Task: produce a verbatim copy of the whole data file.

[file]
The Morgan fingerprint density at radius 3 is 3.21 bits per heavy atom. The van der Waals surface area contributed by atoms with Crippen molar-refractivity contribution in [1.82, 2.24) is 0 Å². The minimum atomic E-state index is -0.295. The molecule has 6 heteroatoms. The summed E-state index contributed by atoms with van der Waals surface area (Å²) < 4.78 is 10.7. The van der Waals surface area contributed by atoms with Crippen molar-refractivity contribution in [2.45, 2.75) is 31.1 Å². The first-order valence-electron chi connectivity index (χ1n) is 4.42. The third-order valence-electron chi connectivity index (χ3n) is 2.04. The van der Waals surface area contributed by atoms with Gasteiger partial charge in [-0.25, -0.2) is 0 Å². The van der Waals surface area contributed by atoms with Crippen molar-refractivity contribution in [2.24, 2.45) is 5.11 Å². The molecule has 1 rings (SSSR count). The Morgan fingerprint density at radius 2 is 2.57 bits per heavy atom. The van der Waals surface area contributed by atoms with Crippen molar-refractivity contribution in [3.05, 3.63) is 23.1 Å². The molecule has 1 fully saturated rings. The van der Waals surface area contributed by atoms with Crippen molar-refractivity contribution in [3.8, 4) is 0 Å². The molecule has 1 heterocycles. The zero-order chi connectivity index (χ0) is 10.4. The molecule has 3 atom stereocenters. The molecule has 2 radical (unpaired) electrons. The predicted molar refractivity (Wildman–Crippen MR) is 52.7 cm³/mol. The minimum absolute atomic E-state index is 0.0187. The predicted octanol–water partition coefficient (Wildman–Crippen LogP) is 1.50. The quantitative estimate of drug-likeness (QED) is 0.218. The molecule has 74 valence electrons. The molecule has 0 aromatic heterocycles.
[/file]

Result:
The Morgan fingerprint density at radius 3 is 3.21 bits per heavy atom. The van der Waals surface area contributed by atoms with Crippen molar-refractivity contribution in [1.82, 2.24) is 0 Å². The minimum atomic E-state index is -0.295. The molecule has 6 heteroatoms. The summed E-state index contributed by atoms with van der Waals surface area (Å²) < 4.78 is 10.7. The van der Waals surface area contributed by atoms with Crippen molar-refractivity contribution in [2.45, 2.75) is 31.1 Å². The first-order valence-electron chi connectivity index (χ1n) is 4.42. The third-order valence-electron chi connectivity index (χ3n) is 2.04. The van der Waals surface area contributed by atoms with Gasteiger partial charge in [-0.25, -0.2) is 0 Å². The van der Waals surface area contributed by atoms with Crippen molar-refractivity contribution in [2.24, 2.45) is 5.11 Å². The molecule has 1 rings (SSSR count). The Morgan fingerprint density at radius 2 is 2.57 bits per heavy atom. The van der Waals surface area contributed by atoms with Crippen molar-refractivity contribution in [3.05, 3.63) is 23.1 Å². The molecule has 1 fully saturated rings. The van der Waals surface area contributed by atoms with Crippen molar-refractivity contribution in [3.8, 4) is 0 Å². The molecule has 1 heterocycles. The zero-order chi connectivity index (χ0) is 10.4. The molecule has 3 atom stereocenters. The molecule has 2 radical (unpaired) electrons. The predicted molar refractivity (Wildman–Crippen MR) is 52.7 cm³/mol. The minimum absolute atomic E-state index is 0.0187. The predicted octanol–water partition coefficient (Wildman–Crippen LogP) is 1.50. The quantitative estimate of drug-likeness (QED) is 0.218. The molecule has 74 valence electrons. The molecule has 0 aromatic heterocycles.